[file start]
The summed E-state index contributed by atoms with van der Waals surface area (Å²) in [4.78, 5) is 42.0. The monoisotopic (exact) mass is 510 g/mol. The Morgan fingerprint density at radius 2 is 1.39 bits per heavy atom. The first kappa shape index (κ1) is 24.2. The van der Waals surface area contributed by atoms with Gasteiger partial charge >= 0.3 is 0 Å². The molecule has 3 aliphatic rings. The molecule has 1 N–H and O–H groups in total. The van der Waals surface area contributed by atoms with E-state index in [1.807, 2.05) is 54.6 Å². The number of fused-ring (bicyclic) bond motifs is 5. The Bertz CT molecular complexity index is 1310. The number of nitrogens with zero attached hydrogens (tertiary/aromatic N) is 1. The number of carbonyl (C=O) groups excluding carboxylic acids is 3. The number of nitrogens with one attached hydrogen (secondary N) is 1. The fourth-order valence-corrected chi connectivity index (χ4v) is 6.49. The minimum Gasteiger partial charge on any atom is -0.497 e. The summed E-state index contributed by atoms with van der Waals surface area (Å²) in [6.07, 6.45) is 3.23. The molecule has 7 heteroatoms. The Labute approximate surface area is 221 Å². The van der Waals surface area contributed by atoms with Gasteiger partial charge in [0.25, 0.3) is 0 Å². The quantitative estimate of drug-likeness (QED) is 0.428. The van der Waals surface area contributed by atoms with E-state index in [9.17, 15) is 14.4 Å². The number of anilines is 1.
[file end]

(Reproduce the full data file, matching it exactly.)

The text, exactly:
The summed E-state index contributed by atoms with van der Waals surface area (Å²) in [4.78, 5) is 42.0. The monoisotopic (exact) mass is 510 g/mol. The Morgan fingerprint density at radius 2 is 1.39 bits per heavy atom. The first kappa shape index (κ1) is 24.2. The van der Waals surface area contributed by atoms with Gasteiger partial charge >= 0.3 is 0 Å². The molecule has 3 aliphatic rings. The molecule has 1 N–H and O–H groups in total. The van der Waals surface area contributed by atoms with E-state index in [1.807, 2.05) is 54.6 Å². The number of fused-ring (bicyclic) bond motifs is 5. The Bertz CT molecular complexity index is 1310. The number of nitrogens with zero attached hydrogens (tertiary/aromatic N) is 1. The number of carbonyl (C=O) groups excluding carboxylic acids is 3. The number of nitrogens with one attached hydrogen (secondary N) is 1. The fourth-order valence-corrected chi connectivity index (χ4v) is 6.49. The minimum Gasteiger partial charge on any atom is -0.497 e. The summed E-state index contributed by atoms with van der Waals surface area (Å²) in [6.07, 6.45) is 3.23. The molecule has 7 heteroatoms. The Labute approximate surface area is 221 Å². The van der Waals surface area contributed by atoms with Gasteiger partial charge in [0.25, 0.3) is 0 Å². The quantitative estimate of drug-likeness (QED) is 0.428. The van der Waals surface area contributed by atoms with E-state index in [9.17, 15) is 14.4 Å². The number of anilines is 1.